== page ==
Eritrea Joins The Belt And Road Initiative
By Chris Devonshire-Ellis
The north-east African country Eritrea has signed an MoU with China to join the Belt And Road Initiative. The MOU was signed on November 25 by the Chinese Ambassador Cai Ge and Eritrea’s Foreign Minister Osman Saleh. Eritrea is strategically important as it has access to the Red Sea, the Suez Canal and to Europe, as well as to waters in the Arabian Gulf and on towards the Indian Ocean.
The country covers 117,600 square kilometres, with an estimated population of 4.5 million. The national GDP is about US$6.4 billion (PPP) with a GDP per capita of about US$2,000. The economy depends mainly on agriculture, although some industrialization is taking place. Eritrea’s main agricultural products include sorghum, millet, barley, wheat, legumes, vegetables, fruits, sesame, linseed, cattle, sheep, goats, and camels. Remittances sent back to Eritrea from abroad by overseas labourers account for about 32% of GDP and remain an important part of the economy with many being based in the Gulf. What needs to happen is to gradually bring that trained labour back to Eritrea to develop infrastructure in their own country and wean it off an agricultural base to a higher standard of industrialisation. China’s involvement will also help stabilise the country, as China’s relations with neighboring Ethiopia are also important to Beijing. Ethiopia and Eritrea have had an on-going conflict for several years with occasional flare ups. Beijing will be putting pressure on both to find solutions.
Eritrea’s cooperation is expected to cement China’s presence in the Horn of Africa and the Red Sea, with interests ranging from a military base to protect shipping, in addition to infrastructure projects in ports and railways.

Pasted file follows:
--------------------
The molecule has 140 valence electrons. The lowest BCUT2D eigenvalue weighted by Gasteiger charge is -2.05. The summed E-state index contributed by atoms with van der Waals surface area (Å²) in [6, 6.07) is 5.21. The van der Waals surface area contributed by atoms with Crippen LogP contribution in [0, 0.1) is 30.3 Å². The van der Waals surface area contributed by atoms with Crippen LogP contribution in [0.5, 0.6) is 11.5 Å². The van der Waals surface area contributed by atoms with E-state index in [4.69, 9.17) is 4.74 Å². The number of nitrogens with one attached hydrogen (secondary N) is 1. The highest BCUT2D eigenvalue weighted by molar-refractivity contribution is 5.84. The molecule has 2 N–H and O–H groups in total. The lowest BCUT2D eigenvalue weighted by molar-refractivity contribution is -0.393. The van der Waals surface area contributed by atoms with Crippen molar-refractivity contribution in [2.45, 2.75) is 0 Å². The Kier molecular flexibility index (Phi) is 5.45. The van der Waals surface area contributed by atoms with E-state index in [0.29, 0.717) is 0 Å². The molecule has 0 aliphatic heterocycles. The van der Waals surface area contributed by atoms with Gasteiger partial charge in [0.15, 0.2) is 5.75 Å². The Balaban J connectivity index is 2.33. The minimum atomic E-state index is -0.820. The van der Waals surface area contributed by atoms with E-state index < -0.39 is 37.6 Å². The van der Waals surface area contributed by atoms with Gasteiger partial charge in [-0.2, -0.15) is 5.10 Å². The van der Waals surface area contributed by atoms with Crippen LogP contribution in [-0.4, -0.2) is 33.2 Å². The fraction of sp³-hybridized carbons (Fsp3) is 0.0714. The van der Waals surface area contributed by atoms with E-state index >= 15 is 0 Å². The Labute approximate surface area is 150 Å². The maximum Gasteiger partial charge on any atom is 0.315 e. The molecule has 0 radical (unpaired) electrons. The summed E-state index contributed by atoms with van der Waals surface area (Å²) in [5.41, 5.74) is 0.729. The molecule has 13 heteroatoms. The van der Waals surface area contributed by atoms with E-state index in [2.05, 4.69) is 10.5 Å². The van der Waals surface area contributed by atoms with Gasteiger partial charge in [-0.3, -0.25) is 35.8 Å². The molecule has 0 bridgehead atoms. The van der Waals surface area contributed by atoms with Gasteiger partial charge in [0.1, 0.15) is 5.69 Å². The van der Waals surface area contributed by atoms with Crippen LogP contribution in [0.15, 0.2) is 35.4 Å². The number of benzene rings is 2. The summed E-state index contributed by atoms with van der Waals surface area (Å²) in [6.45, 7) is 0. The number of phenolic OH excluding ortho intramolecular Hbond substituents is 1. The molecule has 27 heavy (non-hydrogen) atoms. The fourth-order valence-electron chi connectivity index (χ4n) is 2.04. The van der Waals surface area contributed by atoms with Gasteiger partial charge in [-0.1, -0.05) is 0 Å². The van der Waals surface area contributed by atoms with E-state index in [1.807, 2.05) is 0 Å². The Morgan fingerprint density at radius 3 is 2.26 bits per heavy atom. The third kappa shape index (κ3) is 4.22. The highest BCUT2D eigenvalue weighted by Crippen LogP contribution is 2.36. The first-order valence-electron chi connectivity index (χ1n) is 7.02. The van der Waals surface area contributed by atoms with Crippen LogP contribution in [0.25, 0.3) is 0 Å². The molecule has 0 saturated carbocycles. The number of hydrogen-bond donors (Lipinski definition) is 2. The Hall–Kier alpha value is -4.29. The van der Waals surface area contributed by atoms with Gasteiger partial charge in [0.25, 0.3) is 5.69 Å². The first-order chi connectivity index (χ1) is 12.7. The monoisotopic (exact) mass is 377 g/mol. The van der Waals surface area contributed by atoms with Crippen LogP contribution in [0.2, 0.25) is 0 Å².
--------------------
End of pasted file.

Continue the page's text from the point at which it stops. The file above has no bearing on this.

China has been investing in the country for some time. In late 2019, the China Shanghai Corporation for Foreign Economic and Technological Cooperation (SFECO) began construction of part of the 500 km road connecting Eritrea’s Massawa and Assab harbours, both of which possess Special Economic Zones.
However, Eritrea is not yet a member of the African Continental Free Trade Agreement (AfCFTA) which has eliminated border tariffs between all other African nations. This can probably be expected to change with Chinese influence and desire to see trade increase – China’s exports to Eritrea were just US$71 million in 2020, and Eritrean exports negligible, partially due to the Ethiopian conflict. Nonetheless, the country retains its strategic importance on the Red Sea.
Silk Road Briefing is written by Dezan Shira & Associates. The firm has 28 offices throughout Asia, and assists foreign investors into the region. For strategic advisory and business intelligence issues please contact the firm at firstname.lastname@example.org or visit www.dezshira.com